More problems arose in the sphere of work and politics, with Maathai losing several elections for the chairman position of the National Council of Women of Kenya because of the meddling of Kenyan President Daniel arap Moi. By the time she was finally elected chairman, support was withdrawn from the NCWK until it became nearly bankrupt. Still, she served as chairman until her retirement in 1987. She also tried to run for Parliament but more problems resulted in her being disqualified. As she had to resign from her job to run, she found herself evicted and unable to live in the university housing because she no longer worked at the university.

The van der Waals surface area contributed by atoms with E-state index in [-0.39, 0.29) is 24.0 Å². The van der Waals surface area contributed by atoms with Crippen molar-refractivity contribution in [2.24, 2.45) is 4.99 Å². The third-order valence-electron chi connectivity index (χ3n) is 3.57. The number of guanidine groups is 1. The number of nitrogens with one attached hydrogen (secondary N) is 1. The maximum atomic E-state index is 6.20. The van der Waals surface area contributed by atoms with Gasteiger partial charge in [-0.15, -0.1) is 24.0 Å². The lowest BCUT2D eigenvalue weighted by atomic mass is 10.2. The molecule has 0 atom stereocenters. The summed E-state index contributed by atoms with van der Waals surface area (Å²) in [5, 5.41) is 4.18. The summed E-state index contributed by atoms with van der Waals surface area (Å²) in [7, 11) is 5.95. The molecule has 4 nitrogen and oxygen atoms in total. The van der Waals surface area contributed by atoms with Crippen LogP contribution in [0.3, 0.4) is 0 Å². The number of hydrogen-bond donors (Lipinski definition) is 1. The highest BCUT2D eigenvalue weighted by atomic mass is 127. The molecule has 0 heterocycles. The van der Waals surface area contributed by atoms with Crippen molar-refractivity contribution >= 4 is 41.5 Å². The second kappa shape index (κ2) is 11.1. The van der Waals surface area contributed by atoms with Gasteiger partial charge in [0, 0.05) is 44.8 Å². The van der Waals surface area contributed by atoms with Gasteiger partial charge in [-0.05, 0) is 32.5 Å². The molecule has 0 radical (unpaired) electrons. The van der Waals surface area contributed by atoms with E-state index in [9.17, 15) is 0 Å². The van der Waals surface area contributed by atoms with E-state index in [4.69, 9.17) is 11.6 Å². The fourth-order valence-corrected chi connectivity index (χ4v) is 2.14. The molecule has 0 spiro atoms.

The later years showed her concentration on the Green Belt Movement, which partnered with international organizations. This resulted in good funding, and overall the Green Belt Movement was able to plant more than 30 million trees as well as provided nearly 30,000 women with decent livelihood. From there, she continued to do more active work in the sphere of environmental protection and women’s rights as her network grew to even greater international heights. Clashes with the government were many, with Maathai beaten and bloodied by government cohorts, an assassination list that included her name, and unjust jailing. She underwent a hunger strike after this, and further earned the ire of the President, who had forcibly removed her from the site (among others). The international community recognized Maathai and she received the Goldman Environmental prize (1991), and the Hunger Project’s Africa Prize for Leadership in London.